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Originally published August 16, 2013 at 2:30 PM | Page modified August 16, 2013 at 7:15 PM

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Boeing blames 787 extinguisher defect on supplier

Boeing said a defect in engine-fire extinguishers for its new 787 jets occurred during manufacturing of the bottles at a United Technologies facility and the issue was being fixed.

The Associated Press

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DALLAS — Boeing said Friday that a defect in engine fire extinguishers for its new 787 jets occurred during manufacturing of the bottles at a supplier’s facility and the issue was being fixed.

Boeing has told airlines to inspect the extinguishers and given them directions for fixing improperly configured fire-suppression systems.

The company identified the supplier as Kidde, a division of United Technologies.

United Technologies spokesman Daniel Coulom said that an assembly error affected “a limited number” of fire-extinguisher bottles.

“The error has been corrected, and we are working with Boeing and the airlines to complete the necessary inspections, which we expect will be completed over the next few days,” he said.

With the defect, the system would engage the wrong extinguisher if a fire started in one of the jet’s two engines. An All Nippon Airways 787 returned to the gate Wednesday in Tokyo after a problem was noticed in the system. The airline said the plane took off after a part was replaced.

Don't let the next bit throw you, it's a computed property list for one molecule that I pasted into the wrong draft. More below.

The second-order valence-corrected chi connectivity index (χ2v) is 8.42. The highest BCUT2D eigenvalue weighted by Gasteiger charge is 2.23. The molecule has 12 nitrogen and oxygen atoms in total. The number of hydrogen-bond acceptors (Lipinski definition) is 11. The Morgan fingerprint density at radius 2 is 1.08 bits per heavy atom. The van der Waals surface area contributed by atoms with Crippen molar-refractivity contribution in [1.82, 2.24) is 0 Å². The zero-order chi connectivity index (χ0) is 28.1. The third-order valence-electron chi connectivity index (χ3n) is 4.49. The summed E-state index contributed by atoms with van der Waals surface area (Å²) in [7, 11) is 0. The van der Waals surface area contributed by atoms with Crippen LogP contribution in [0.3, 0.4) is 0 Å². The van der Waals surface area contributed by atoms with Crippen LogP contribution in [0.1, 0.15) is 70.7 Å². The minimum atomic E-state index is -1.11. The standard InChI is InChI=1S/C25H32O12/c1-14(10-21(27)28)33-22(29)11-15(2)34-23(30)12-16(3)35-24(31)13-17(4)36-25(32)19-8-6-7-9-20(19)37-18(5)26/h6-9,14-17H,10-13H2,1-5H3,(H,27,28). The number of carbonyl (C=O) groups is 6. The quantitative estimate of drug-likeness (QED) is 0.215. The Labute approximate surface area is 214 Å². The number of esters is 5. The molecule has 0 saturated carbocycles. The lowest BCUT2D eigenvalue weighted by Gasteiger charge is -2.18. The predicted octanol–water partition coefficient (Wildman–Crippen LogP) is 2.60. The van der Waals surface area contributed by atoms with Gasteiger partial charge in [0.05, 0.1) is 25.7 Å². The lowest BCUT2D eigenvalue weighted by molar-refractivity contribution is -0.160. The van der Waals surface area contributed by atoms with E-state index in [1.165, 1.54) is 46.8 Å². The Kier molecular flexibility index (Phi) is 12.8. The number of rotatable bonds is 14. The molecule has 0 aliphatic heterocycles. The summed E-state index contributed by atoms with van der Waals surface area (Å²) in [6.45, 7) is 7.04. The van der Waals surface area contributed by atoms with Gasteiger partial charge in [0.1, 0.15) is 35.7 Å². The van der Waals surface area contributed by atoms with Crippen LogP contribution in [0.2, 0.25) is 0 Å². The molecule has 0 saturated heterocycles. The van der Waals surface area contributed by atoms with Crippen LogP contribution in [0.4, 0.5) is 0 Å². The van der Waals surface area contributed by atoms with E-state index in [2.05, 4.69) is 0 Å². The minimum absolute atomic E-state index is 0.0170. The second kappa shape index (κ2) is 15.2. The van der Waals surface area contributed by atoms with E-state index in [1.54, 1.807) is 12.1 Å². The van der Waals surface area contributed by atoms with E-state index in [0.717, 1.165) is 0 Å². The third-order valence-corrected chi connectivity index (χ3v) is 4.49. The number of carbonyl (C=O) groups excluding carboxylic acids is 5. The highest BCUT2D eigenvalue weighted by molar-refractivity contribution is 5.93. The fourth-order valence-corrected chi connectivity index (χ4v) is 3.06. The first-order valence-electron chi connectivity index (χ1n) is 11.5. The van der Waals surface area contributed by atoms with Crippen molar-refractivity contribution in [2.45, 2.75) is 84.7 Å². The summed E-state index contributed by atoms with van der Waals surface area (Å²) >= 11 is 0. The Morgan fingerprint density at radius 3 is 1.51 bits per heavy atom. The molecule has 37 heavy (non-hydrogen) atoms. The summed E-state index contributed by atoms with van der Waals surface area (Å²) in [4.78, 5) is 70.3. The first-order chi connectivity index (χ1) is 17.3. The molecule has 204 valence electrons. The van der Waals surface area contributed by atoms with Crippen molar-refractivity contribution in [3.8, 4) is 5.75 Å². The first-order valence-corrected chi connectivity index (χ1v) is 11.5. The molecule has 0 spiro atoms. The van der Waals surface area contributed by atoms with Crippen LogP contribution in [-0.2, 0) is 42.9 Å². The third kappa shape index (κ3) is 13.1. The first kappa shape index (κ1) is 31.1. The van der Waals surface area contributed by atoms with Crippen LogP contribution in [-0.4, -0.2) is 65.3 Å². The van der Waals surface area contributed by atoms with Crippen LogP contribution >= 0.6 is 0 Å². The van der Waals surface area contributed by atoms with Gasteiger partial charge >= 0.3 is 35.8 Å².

Boeing spokeswoman Kate Bergman said in a statement Friday that the 787s have redundant systems for extinguishing engine fires and that the problem “does not present an immediate safety of flight issue.” She said that incorrectly configured parts weren’t acceptable, and the problem “is being addressed promptly.”

United Airlines is the only U.S. carrier to operate the 787 Dreamliner. United spokeswoman Christen David said Friday that the airline had completed five of seven inspections and found no problems.

The Dreamliner has suffered other glitches, most notably overheating lithium-ion battery systems that caused the planes to be grounded worldwide for three months this year. Boeing redesigned the battery systems to the satisfaction of U.S. aviation regulators.

Shares of Boeing closed up 74 cents at $103.47, while United Technologies shares rose 9 cents to $103.08.

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